When you sustain injuries in a car crash, or on a worksite, or because you’ve been injured in some way, the first type of pain you feel is acute. This usually lasts a few weeks or months, but eventually goes away. Acute pain – like a burn or broken bone – is easy for people to understand.
Chronic pain is different. It is ongoing, but not always present. It can last years or a lifetime. It can be visible, like a crushed limb or the scarring of a severe burn, or invisible, like a traumatic brain injury or internal organ damage. Because there is no relief, your chronic pain is a catastrophic injury in and of itself.
No matter what kind of pain you suffer as the result of another person’s negligence, you can make a claim for damages in a personal injury lawsuit. When the pain is chronic, however, your case can become more complicated.
Diagnosing chronic pain
When you cut your hand, you can see the injury causing the pain. When you suffer chronic pain, you may need significantly more testing to determine its root cause. Per the Cleveland Clinic, those tests can include:
- Laboratory tests to analyze blood, urine, and/or fluid from the spinal cord and brain.
- Musculoskeletal or neurological exams to assess reflexes, sensation, balance, and coordination.
- Imaging tests
- Magnetic resonance imaging (MRI)to obtain scans of the brain, spinal cord, and other structures.
- X-rays to obtain images of the bones, joints, and other structures.
- Electrodiagnostic procedures
- Electromyography to test muscle activity.
- Nerve conduction studies to record how well nerves are working.
Even if your doctors are able to accurately assess the cause of your chronic pain, they may not be able to quantify it. Pain is subjective, and no pain scale can offer a definitive “amount” of pain that any one person feels. It can only provide an estimate, and that can make things difficult for injury claimants.
Evidence is key to prove your case for compensation
When making a claim for compensation due to chronic pain, you, as the plaintiff will need to showcase all of the information you can (through your attorney) in order to prove your case. That can include:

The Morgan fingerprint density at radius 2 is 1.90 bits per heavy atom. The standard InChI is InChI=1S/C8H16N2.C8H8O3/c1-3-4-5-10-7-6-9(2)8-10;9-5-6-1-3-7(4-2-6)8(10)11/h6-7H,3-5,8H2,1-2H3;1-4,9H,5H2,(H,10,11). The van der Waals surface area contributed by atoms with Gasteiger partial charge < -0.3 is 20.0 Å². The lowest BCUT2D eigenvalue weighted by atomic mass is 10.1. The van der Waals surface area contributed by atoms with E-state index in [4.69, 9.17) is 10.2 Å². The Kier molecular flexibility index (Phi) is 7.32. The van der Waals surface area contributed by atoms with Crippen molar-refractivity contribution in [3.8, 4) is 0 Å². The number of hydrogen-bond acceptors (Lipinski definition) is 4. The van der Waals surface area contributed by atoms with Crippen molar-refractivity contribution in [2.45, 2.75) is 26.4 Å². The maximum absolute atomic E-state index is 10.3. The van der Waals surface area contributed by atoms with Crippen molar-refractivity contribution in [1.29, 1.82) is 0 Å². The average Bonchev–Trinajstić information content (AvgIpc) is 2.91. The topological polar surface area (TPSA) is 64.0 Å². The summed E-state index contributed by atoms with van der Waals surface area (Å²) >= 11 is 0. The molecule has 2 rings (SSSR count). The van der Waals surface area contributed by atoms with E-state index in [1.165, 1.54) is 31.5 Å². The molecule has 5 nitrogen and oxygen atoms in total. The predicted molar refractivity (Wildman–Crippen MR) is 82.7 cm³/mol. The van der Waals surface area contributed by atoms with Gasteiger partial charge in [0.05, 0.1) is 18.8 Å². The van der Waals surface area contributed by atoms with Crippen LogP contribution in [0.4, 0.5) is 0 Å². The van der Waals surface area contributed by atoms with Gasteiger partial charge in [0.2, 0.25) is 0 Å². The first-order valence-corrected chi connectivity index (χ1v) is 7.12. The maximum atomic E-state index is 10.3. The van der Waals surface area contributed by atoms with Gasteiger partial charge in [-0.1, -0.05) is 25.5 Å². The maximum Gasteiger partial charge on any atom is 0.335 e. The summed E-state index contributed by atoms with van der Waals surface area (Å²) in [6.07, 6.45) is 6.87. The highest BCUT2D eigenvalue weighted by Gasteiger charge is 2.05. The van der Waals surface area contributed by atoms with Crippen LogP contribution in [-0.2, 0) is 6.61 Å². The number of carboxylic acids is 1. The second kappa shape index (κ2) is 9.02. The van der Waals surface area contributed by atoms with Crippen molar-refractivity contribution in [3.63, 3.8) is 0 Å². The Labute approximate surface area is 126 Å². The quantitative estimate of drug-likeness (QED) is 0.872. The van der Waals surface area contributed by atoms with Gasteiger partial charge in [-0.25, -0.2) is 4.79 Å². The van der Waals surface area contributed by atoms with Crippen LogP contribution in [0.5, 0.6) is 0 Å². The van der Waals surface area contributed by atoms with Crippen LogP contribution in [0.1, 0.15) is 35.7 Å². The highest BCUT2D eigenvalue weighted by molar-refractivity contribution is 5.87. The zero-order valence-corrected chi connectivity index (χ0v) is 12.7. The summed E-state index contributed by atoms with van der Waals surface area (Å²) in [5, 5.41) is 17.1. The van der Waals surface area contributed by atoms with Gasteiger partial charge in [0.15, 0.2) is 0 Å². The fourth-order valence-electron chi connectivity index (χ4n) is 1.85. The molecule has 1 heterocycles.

- Expert testimony. It is vital to obtain testimony from a medical professional with particular expertise in the specific injury causing your chronic pain. Because of the subjectivity of pain, it is critical that you have a medical expert who can attest to your treatment history as well as your tests, to show what efforts you have undertaken to address the pain.
- Medical records. One of the most important pieces of proof you can provide to bolster your case is your medical records. These records should indicate the beginning date or time period of your pain and should match up with the injury that caused your injury.
- Personal journal. If possible, maintain a daily journal of your pain and any other experiences related to your injury. This personally recorded information will help build your credibility and the credibility of your case before the jury.
- You. Pain is not visible, but the effects of it can be – especially with a jury. A perfectly healthy person who suffers an injury which leaves him or her scarred or disfigured, unable to walk without a cane or walker, stooped over, or exhibiting other signs of difficulty with mobility can be a powerful image. Combined with the results of your tests, medical records, and the expert testimony, seeing how that pain has affected you can provide the jury with an overall picture of what you are experiencing.
Catastrophic injuries take time to heal, and some of these injuries result in long-term or life-long disabilities which must be managed by the victim and his or her loved ones. If you are suffering from chronic pain due to a catastrophic injury caused by the negligence of another party, the Maryland catastrophic injury attorneys at Plaxen Adler Muncy, P.A., are here to help. To set up a no-cost consultation about your case, call us today at 410.730.7737 or fill out our contact form.